My friend Cathi has been, of late, struggling with the issue of white privilege, or religious privilege of some sort or heterosexual privilege or something. I, too, have been struggling with the issue. When a therapy magazine came to my house recently and talked about transgender rights and being sensitive to “trans” clients, I said I didn’t need another issue to feel guilty about. Of course, I was burned out at the time, but the thought still stands. I told my wife then, “I know how to treat people” and it’s still true.
So, I may not have this right, but as I understand it, “Privilege” in terms of politics and “the -isms” means this: I have the freedoms and protections guaranteed me under law, and I don’t have to worry about my safety or what I say or what I do in public all the time.
The way I see it, though, the problem is not that I have these rights. The problem is that others don’t. Instead of assuming that I have these rights and others can’t have them — and I don’t want them to have them — why don’t we assume that I should have these rights, that others should have them, and I want them to have them? Because that is the truth. I do, they should, and I want them to.
I get nothing from having my brothers and sisters lose their rights. (OK, I get “privileges” that they don’t. But that assumes there’s only so many rights to go around, and I don’t think that’s how it works.)I get nothing good from oppression. Nothing good comes out of my making your life hell. I don’t like myself, you don’t like me. If you are in the closet, and don’t feel like you can talk about your life partner to a party I’m having, then I lose out on seeing all of what makes you you. I don’t gain anything from that. If you’re trans and you and I don’t get to know each other, I lose, as well as you do. Why is that the norm? If you’re a young Black man and I don’t support your education and you would discover the cure for cancer, how have I gained anything — especially if someone I love (or me) comes down with cancer? If you’re a poor woman and I keep you poor and you develop health problems, I’m going to end up paying more for them, right? What do I get from that?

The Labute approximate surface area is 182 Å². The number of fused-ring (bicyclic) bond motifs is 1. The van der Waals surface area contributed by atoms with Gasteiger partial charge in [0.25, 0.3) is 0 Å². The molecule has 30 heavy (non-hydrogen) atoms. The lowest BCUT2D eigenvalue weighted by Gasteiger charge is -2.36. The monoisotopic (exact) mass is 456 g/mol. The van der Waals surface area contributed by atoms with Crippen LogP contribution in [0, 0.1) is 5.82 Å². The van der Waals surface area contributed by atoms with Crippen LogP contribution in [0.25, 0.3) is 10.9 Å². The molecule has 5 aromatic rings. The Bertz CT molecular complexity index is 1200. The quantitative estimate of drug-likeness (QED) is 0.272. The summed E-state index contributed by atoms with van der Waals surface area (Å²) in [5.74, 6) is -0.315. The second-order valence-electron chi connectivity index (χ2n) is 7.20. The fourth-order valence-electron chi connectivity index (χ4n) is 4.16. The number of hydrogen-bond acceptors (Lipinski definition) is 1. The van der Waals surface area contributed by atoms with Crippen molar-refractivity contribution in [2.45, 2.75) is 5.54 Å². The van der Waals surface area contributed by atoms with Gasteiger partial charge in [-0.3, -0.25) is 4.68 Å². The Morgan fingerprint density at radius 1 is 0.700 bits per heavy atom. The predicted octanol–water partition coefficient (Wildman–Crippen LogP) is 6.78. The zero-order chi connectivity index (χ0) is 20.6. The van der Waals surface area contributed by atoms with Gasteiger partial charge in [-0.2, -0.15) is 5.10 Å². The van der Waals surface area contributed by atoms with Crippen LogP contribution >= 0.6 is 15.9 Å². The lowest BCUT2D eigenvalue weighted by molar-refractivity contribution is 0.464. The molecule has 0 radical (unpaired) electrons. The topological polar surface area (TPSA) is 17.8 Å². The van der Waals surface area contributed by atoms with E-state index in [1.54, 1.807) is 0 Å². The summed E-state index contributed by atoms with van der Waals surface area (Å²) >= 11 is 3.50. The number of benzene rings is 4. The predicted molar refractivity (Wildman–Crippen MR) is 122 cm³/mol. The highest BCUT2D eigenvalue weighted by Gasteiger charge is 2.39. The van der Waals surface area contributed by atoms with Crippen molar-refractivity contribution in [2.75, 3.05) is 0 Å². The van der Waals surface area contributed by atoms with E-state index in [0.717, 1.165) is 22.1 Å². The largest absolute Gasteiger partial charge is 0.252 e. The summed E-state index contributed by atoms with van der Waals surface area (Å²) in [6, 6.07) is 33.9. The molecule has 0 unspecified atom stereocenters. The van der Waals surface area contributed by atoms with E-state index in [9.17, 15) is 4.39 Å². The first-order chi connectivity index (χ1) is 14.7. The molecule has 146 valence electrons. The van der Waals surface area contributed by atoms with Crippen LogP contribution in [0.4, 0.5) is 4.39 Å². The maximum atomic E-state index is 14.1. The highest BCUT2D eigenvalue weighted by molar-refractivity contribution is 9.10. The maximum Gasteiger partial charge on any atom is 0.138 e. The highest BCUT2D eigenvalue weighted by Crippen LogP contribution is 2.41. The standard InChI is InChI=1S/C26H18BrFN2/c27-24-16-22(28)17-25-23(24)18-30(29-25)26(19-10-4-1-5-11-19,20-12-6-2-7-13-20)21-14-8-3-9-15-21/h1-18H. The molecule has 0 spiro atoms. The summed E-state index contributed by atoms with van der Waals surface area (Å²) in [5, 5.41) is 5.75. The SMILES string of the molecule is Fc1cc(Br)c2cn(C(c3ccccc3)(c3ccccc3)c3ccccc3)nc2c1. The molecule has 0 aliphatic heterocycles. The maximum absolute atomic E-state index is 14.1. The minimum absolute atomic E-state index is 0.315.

See, I don’t want to prove I’m an ally. I want to be an ally. I want to be a member of the human race. I want to be a Christian. I want to do what’s right, simply because it’s right. Further, I suspect that I’m not the only one. If you want to ask why someone’s hurting you, ask them. They are abnormal. They are the problem. I could ask them for you, after I stop them from hurting you, but I don’t need the answer. And if you think I’m doing something wrong, something hurtful to you, tell me and I’ll stop. Assume that you have rights, act like you should, and I’ll support you.
Oppression is the problem. My being an ally shouldn’t be.